I oppose any authoritarian system or majority tyranny that seeks to control people who do no harm to others, but I believe there is a better chance of reaching this libertarian ideal through negotiating individual rights within a direct democracy that retains constitutional restraints on government power.
Second, I don’t want to try to interpret the author’s views but I want to assert my own views in response to discussions in her books about minority identities.
I think it’s healthy to identify with the positive things in one’s own culture if individuals choose to do this. But I do not identify the Canadian, British and Western cultures or political systems with classical liberal ideals. The Canadian political system contains true liberal (some say “true conservative”) principles which freedom advocates can point to, but it also contains the opposite. What if the political system is mistaken or the reality doesn’t match the theory? In that case it fails to be the universal solvent that perhaps the founders wanted it to be. Membership in Canada as a nation – confederation – should be voluntary and based on whether people appreciate what Canada stands for.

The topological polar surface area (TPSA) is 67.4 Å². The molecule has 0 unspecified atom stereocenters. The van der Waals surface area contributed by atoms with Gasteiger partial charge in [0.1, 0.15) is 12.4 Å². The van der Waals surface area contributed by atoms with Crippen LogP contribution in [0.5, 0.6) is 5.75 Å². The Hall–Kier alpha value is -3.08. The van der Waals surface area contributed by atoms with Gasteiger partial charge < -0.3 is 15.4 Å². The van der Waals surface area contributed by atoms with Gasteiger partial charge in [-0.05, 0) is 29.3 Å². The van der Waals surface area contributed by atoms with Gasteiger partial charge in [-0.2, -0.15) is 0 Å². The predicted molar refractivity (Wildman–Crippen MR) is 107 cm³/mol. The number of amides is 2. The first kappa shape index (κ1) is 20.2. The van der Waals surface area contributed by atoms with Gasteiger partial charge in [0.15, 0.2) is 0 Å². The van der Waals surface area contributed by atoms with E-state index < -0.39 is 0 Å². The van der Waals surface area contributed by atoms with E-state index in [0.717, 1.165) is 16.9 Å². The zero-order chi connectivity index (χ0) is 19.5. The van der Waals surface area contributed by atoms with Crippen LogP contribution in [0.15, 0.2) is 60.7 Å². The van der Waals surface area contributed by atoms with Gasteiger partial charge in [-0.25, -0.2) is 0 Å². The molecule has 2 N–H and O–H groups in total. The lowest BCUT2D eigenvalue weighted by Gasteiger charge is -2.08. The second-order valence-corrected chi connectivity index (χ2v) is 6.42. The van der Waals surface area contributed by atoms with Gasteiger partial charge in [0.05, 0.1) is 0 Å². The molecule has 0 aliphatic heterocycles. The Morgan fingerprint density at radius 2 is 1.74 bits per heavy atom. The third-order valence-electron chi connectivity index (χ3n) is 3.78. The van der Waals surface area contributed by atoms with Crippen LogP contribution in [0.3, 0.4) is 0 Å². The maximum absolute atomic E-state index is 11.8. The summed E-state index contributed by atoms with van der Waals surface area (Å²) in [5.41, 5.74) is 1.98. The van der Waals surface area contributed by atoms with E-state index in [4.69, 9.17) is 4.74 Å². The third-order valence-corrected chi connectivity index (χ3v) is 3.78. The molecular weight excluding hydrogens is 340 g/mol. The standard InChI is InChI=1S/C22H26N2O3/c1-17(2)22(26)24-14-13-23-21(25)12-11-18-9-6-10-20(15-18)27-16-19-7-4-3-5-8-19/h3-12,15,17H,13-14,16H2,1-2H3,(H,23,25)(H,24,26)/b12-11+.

What I mean is that there is no liberal system existing called “Canada”, “America”, or “Western civilization” that is truly liberal or democratic. And even if it was truly liberal or democratic, which is a fantasy, it would not have the right to lord it over “conquered” aboriginal nations, the Red River settlement, Quebec, Alberta, or any other province or nation in the name of its presumed superior ability to protect individual rights. This kind of blind collective pride in “our freedoms” obscures the truth about our lack of freedoms and the conduct of our own governments historically and in the present day.